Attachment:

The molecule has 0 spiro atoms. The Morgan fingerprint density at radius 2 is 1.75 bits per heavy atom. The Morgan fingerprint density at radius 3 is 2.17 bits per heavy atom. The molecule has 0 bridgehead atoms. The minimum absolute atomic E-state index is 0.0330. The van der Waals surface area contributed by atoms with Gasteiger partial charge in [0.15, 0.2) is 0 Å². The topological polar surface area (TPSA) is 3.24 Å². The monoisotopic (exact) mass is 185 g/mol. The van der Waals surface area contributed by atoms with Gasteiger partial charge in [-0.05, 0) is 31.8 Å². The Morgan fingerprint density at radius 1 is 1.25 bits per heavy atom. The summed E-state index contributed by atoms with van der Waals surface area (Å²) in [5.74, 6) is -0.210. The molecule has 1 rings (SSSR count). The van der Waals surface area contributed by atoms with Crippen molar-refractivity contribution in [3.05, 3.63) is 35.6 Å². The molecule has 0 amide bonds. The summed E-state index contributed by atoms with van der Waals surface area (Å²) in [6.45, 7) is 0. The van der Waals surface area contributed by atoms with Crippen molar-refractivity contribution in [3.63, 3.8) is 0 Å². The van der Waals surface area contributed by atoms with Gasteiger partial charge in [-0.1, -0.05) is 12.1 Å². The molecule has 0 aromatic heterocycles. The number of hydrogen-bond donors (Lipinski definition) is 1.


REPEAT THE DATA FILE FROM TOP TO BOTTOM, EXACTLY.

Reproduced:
The molecule has 0 spiro atoms. The Morgan fingerprint density at radius 2 is 1.75 bits per heavy atom. The Morgan fingerprint density at radius 3 is 2.17 bits per heavy atom. The molecule has 0 bridgehead atoms. The minimum absolute atomic E-state index is 0.0330. The van der Waals surface area contributed by atoms with Gasteiger partial charge in [0.15, 0.2) is 0 Å². The topological polar surface area (TPSA) is 3.24 Å². The monoisotopic (exact) mass is 185 g/mol. The van der Waals surface area contributed by atoms with Gasteiger partial charge in [-0.05, 0) is 31.8 Å². The Morgan fingerprint density at radius 1 is 1.25 bits per heavy atom. The summed E-state index contributed by atoms with van der Waals surface area (Å²) in [5.74, 6) is -0.210. The molecule has 1 rings (SSSR count). The van der Waals surface area contributed by atoms with Crippen molar-refractivity contribution in [3.05, 3.63) is 35.6 Å². The molecule has 0 amide bonds. The summed E-state index contributed by atoms with van der Waals surface area (Å²) in [6.45, 7) is 0. The van der Waals surface area contributed by atoms with Crippen molar-refractivity contribution in [3.63, 3.8) is 0 Å². The van der Waals surface area contributed by atoms with Gasteiger partial charge in [-0.1, -0.05) is 12.1 Å². The molecule has 0 aromatic heterocycles. The number of hydrogen-bond donors (Lipinski definition) is 1.